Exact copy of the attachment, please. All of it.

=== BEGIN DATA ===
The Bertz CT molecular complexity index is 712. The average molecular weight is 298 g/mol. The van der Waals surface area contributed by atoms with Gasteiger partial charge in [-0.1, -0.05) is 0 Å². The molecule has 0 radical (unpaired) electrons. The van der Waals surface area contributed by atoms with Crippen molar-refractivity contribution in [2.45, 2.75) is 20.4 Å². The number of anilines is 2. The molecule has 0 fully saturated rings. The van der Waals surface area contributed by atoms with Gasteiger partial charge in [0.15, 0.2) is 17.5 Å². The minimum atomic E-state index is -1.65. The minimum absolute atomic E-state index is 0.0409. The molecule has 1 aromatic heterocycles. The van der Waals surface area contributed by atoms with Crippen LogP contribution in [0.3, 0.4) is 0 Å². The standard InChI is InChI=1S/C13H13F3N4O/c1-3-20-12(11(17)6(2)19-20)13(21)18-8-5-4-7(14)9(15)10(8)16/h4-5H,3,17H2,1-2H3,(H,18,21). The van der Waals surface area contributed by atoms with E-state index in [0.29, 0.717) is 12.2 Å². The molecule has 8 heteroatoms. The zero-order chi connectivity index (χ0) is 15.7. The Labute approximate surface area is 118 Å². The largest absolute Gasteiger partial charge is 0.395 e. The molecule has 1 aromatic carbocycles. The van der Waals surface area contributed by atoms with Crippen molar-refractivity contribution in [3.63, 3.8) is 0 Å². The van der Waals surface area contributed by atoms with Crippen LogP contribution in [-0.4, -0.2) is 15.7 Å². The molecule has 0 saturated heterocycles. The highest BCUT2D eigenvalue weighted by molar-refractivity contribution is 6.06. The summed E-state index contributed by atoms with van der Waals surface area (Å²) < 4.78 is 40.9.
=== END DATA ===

The Bertz CT molecular complexity index is 712. The average molecular weight is 298 g/mol. The van der Waals surface area contributed by atoms with Gasteiger partial charge in [-0.1, -0.05) is 0 Å². The molecule has 0 radical (unpaired) electrons. The van der Waals surface area contributed by atoms with Crippen molar-refractivity contribution in [2.45, 2.75) is 20.4 Å². The number of anilines is 2. The molecule has 0 fully saturated rings. The van der Waals surface area contributed by atoms with Gasteiger partial charge in [0.15, 0.2) is 17.5 Å². The minimum atomic E-state index is -1.65. The minimum absolute atomic E-state index is 0.0409. The molecule has 1 aromatic heterocycles. The van der Waals surface area contributed by atoms with Crippen LogP contribution in [0.3, 0.4) is 0 Å². The standard InChI is InChI=1S/C13H13F3N4O/c1-3-20-12(11(17)6(2)19-20)13(21)18-8-5-4-7(14)9(15)10(8)16/h4-5H,3,17H2,1-2H3,(H,18,21). The van der Waals surface area contributed by atoms with E-state index in [0.29, 0.717) is 12.2 Å². The molecule has 8 heteroatoms. The zero-order chi connectivity index (χ0) is 15.7. The Labute approximate surface area is 118 Å². The largest absolute Gasteiger partial charge is 0.395 e. The molecule has 1 aromatic carbocycles. The van der Waals surface area contributed by atoms with Crippen molar-refractivity contribution in [3.63, 3.8) is 0 Å². The van der Waals surface area contributed by atoms with Crippen LogP contribution in [-0.4, -0.2) is 15.7 Å². The molecule has 0 saturated heterocycles. The highest BCUT2D eigenvalue weighted by molar-refractivity contribution is 6.06. The summed E-state index contributed by atoms with van der Waals surface area (Å²) < 4.78 is 40.9.